A Consideration – Putting On the Brakes So We Can Move Faster…

June 20, 2012
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by Kevin Fickenscher

Kevin Fickenscher, MD, CEO AMIA

 

by Kevin Fickenscher

Kevin Fickenscher, MD, CEO AMIA

Recently, in the May 30 opinion section of The Wall Street Journal, Scott Glottlieb and J.D. Kleinke wrote an editorial chastising the FDA for moving in to quickly to regulate apps used by physicians and consumers alike (See “There’s a Medical App for That – Or Not”.  Gottlieb is the former Deputy Commission of the FDA and J.D. is a well known thought leader in healthcare.  Both are resident fellows at the American Enterprise Institute.  Their basic premise is that despite all of the partisan bickering on Capitol Hill, the one demilitarized zone of discussion over the last several years has been the promotion of information technology in healthcare.

In the last year, the FDA has moved more aggressively in the direction of regulating software used to support decisions by clinicians and patients much in the same way that they monitor other types of devices such as x-ray equipment, cardiac monitors and the like.  Gottlieb and Kleinke note that more than 60 percent of clinicians are now using technology –– most often in the form of tablets, iPhones, and other similar devices –– at the point of care.  This represents a dramatic shift from even a couple of years ago.  The hope, or, should we say, the anticipation is that the use of information technology will create more efficiency, result in better outcomes, reduce costs and enhance overall service.  There is a lot of literature pointing in the direction, but the final results are still to be fully captured and analyzed.  However, if we are intuitive, it seems to make sense that the anticipated results will yield the real results.  Or, at least most of us hope so…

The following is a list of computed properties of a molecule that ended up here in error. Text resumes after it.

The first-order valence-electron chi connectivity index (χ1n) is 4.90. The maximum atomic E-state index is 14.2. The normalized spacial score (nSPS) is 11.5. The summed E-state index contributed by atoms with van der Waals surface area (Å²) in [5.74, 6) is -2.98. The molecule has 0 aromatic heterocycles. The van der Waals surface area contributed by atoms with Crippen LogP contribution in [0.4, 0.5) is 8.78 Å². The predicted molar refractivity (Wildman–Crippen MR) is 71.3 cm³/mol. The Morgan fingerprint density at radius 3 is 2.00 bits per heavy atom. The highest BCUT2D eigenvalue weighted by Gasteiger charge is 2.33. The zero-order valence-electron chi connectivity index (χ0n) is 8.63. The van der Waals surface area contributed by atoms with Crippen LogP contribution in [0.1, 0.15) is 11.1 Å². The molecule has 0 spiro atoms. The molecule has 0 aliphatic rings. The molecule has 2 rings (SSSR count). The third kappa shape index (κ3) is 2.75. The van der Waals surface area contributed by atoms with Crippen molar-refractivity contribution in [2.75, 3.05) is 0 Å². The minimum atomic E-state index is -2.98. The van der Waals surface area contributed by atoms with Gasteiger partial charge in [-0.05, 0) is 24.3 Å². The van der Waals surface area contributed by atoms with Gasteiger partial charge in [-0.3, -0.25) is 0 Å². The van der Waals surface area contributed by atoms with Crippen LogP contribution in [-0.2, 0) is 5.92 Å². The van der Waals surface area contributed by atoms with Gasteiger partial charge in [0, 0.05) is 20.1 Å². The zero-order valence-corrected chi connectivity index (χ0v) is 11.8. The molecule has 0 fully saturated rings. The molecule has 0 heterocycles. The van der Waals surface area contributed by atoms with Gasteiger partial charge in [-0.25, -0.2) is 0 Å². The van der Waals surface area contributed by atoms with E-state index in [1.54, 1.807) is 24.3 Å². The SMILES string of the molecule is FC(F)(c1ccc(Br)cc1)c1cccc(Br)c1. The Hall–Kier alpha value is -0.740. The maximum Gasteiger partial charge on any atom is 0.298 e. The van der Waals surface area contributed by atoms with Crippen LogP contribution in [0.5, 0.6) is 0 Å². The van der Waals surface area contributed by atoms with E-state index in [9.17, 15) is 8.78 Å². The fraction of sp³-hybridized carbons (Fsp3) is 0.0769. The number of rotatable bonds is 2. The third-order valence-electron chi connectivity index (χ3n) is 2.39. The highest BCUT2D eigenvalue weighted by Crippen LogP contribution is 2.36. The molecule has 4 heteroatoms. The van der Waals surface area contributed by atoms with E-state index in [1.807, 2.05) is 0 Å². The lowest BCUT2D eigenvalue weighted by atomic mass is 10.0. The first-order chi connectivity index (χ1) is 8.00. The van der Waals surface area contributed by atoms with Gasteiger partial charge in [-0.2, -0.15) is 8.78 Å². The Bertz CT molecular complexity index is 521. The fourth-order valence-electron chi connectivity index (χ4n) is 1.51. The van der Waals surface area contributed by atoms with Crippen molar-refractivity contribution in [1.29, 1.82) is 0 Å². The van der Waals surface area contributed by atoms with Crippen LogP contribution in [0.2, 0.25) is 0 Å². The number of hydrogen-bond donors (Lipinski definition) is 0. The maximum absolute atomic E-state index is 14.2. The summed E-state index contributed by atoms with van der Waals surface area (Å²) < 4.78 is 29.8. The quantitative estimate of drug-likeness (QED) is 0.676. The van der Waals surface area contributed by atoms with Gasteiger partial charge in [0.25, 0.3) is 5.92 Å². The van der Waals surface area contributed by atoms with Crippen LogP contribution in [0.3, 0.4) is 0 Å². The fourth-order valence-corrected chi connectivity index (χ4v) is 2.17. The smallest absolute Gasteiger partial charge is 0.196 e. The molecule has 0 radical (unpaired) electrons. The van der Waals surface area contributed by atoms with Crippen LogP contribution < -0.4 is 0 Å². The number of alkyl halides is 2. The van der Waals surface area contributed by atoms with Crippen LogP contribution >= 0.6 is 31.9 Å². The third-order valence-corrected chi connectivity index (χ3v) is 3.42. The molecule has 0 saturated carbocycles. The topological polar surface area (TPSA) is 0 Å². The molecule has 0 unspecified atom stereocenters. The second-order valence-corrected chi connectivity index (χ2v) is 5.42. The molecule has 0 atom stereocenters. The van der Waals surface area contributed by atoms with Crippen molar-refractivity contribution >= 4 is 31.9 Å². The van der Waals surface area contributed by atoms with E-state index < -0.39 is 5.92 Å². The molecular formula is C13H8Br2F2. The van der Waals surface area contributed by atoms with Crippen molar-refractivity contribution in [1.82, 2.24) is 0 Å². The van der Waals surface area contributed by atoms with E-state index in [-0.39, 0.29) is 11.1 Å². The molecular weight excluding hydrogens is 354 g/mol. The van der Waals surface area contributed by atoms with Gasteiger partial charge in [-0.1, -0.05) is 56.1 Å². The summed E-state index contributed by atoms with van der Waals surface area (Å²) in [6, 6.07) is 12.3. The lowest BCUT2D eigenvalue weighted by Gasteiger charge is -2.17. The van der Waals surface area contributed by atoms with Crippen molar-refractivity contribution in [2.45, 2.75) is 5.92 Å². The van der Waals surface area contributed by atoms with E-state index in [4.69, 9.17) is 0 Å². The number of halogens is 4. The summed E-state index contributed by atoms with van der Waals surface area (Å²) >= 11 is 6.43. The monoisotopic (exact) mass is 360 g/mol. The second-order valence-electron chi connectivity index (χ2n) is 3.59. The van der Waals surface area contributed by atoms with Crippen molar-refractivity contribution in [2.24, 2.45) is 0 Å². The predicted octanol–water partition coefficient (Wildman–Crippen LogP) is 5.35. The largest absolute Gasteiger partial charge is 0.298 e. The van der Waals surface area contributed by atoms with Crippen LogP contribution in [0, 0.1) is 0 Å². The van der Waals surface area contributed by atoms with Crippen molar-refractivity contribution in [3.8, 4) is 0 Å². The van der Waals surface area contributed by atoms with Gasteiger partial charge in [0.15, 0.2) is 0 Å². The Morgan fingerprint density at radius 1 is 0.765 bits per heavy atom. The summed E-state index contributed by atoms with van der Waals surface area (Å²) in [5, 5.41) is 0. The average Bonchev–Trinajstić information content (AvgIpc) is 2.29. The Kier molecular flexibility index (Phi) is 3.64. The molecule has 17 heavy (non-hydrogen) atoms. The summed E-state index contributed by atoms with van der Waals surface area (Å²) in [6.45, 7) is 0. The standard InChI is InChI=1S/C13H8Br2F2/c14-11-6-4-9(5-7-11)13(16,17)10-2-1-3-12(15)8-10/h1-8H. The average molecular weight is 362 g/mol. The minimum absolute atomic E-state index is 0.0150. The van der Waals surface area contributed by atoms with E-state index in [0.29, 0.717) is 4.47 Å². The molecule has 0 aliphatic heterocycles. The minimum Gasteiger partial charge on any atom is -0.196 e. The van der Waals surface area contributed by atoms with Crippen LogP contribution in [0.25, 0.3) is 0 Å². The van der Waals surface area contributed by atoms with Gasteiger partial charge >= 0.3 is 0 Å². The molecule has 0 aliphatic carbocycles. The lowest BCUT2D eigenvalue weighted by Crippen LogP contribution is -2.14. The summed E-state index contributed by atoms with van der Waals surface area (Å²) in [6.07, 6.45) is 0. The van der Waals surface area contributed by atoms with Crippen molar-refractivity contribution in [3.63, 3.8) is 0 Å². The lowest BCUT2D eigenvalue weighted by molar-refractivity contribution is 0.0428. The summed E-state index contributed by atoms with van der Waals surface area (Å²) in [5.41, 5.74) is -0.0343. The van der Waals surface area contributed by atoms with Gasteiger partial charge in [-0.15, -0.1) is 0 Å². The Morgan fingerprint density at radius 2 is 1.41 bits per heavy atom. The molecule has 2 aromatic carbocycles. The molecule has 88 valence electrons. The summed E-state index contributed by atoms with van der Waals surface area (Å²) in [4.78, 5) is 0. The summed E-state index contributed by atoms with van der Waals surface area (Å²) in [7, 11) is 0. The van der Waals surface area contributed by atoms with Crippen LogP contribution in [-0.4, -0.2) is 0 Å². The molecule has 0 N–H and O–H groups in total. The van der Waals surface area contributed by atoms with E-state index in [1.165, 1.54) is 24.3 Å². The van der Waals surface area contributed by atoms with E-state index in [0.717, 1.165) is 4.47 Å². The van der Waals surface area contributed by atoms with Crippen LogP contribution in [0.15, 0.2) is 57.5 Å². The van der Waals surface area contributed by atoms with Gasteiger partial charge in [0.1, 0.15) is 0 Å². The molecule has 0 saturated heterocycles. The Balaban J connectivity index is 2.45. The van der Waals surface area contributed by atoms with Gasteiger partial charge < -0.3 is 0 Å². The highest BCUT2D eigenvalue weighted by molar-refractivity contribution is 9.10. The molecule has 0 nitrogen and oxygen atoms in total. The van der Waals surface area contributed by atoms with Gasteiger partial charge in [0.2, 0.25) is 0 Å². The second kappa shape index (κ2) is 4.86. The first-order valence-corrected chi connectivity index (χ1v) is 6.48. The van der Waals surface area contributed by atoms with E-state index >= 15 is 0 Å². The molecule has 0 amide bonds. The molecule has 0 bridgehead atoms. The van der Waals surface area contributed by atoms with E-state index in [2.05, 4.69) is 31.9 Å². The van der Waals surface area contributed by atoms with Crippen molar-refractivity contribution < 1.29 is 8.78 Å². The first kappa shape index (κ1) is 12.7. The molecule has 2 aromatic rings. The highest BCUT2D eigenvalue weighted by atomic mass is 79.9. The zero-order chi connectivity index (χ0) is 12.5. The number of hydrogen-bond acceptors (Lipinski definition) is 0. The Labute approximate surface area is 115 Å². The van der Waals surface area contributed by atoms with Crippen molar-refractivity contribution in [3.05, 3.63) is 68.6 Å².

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However, the FDA’s move into the regulatory space is putting a crimp into creativity.  There are many, myself included, who believe that we should take a more measured approach to the regulation of these new software applications (= “apps”).  Senators Michael Bennett (D-CO) and Orrin Hatch (R-UT) agree and have introduced legislation to place a moratorium on the FDA move toward enhanced regulatory oversight of software apps.   I do not disagree with the notion that oversight is needed.  However, we are moving into new space.  Let’s not use the paradigm of past decades to create a structure and methodology for the new decade when that may not be the best approach.  Rather, those of us in healthcare who are involved in the use of technologies should work with the FDA to create a reasonable framework for effective regulatory oversight.  None of us – the FDA included – want to preclude creativity and new ideas.  The “apps” industry is exploding.  Let’s work together to solve this problem.   Rather than a unilateral approach toward regulation, it seems to me that FDA along with technology experts and policy makers should take a step back, examine the data, and develop new and reasonable guidelines before promulgating rigid regulations.  The industry is ready.  Sometimes putting on the brakes allows us all to move a bit faster down the road.  That would seem to be the case related to regulatory oversight of “apps.”